Government is pinning its hopes on a robust capital market to fund its 25-year National Infrastructure Plan to bridge the country’s infrastructure deficit, Paul Victor Obeng, Chairman of the National Development Planning Commission (NDPC), has said.
Ghana has an annual infrastructure funding gap of about US$1.1billion, most of which is associated with power and water, according to a World Bank-sponsored infrastructure study. The country spends approximately US$1.2billion per annum on infrastructure, equivalent to about 3 percent of GDP. Out of this expenditure, an approximate US$1.1billion a year is lost to inefficiencies - the bulk of which comes from the under-pricing of power.
While Ghana’s capital market has massive potential, it is yet to play a major role in resource mobilisation and long-term financing of the economy. Equities dominate the industry and the debt market consists predominantly of Government securities.
Though the industry has grown rapidly in the last decade, the market lacks depth and liquidity - in part due to low float.
“In the area of economic infrastructure there is a whole lot we can do in order to catch up with others in the same economic grading, yet we cannot go to the World Bank and other places that we used to go to. So, outside the budget and the banks, it is the non-bank financial sector that is expected to help finance infrastructure projects,” Mr. Obeng said at the opening of a Capital Market Conference in Accra last week.
“The National Development Planning Commission has almost completed the strategic National Infrastructure Plan that identifies all the infrastructure requirements which must drive the economy in the next 25 years,” he added.
Power, water, and road infrastructure constitute the greatest challenge. Electricity consumption is rising faster than generation, while only 41 percent of the country’s road infrastructure is rated as being in good condition.
Ghana’s status as a middle-income country means grants and concessionary loans, which would have gone into financing some of these infrastructure projects, will dry-up gradually - leaving Ghana to “join the big boys in the capital market”, said Mr. Obeng.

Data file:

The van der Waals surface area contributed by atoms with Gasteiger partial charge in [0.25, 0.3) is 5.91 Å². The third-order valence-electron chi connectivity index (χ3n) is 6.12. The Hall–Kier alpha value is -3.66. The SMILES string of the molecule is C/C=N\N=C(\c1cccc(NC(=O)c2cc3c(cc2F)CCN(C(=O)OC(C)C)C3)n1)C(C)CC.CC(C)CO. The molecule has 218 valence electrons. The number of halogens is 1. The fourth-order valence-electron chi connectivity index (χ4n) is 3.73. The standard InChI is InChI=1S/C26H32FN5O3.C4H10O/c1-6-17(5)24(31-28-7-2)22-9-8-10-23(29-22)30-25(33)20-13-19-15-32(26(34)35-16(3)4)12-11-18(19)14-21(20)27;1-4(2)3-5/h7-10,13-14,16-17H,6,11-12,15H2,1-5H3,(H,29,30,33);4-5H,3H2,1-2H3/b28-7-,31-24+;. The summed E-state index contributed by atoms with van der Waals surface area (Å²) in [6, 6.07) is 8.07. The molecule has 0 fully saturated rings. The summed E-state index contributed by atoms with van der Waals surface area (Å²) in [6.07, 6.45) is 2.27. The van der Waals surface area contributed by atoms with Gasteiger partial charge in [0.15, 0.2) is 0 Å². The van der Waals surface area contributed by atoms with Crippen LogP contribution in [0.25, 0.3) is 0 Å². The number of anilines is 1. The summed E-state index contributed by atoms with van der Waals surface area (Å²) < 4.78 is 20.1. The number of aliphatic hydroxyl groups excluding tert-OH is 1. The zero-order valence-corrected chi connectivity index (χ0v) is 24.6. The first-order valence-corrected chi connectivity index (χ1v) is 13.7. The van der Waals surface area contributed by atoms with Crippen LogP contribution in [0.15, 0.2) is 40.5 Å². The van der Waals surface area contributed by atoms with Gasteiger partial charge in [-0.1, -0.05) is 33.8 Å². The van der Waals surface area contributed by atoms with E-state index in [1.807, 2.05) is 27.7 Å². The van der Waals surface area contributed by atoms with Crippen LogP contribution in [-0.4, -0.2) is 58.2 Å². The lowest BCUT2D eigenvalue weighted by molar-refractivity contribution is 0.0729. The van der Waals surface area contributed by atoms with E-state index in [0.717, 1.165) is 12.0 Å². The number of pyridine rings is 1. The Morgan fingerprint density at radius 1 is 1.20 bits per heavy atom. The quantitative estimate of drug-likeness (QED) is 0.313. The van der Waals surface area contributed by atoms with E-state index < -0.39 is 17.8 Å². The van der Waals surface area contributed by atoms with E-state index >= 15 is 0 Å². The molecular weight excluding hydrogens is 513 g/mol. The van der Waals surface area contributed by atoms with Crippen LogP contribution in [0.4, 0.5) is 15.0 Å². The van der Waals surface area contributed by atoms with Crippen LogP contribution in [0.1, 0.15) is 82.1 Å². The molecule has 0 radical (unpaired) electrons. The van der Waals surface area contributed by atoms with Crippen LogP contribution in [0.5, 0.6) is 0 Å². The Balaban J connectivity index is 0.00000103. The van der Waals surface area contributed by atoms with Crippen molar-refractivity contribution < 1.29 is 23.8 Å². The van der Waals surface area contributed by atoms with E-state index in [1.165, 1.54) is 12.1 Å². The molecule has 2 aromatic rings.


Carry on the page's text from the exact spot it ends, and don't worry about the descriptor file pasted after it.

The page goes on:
“By the single act of the graduation, the door has been shut against us in respect to our entry into concessionary lending corridors. Those areas that usually gave us soft loans and grants on both bilateral and multilateral level are no more available.
“Yet we are simply at the bottom of the middle-income category. Our infrastructure didn’t change from that of a least-developing economy into a middle-income economy because we have been proclaimed as so.”
He indicated that Government’s Public-Private-Partnership initiative is expected to drive realisation of the infrastructure plan.
“We want to build this on the back of private-sector financing. That is why we are very active in developing and promoting Public-Private Partnership schemes,” he said.
To meet Government’s high expectations, capital market authorities need to pursue urgent reforms to bolster activity, efficiency and transparency, the International Monetary Fund (IMF) said in an assessment of Ghana’s financial sector.
Among the Fund’s proposals are that the Securities and Exchange Commission (SEC) should raise the minimum capital requirement for market intermediaries, promote new equity listings by domestic companies, and introduce a separate and more flexible framework for the issuance of non-Government bonds.
Government should also divest its interest in profitable stated-owned companies through the capital market, and support the creation of a locally-based credit-rating agency.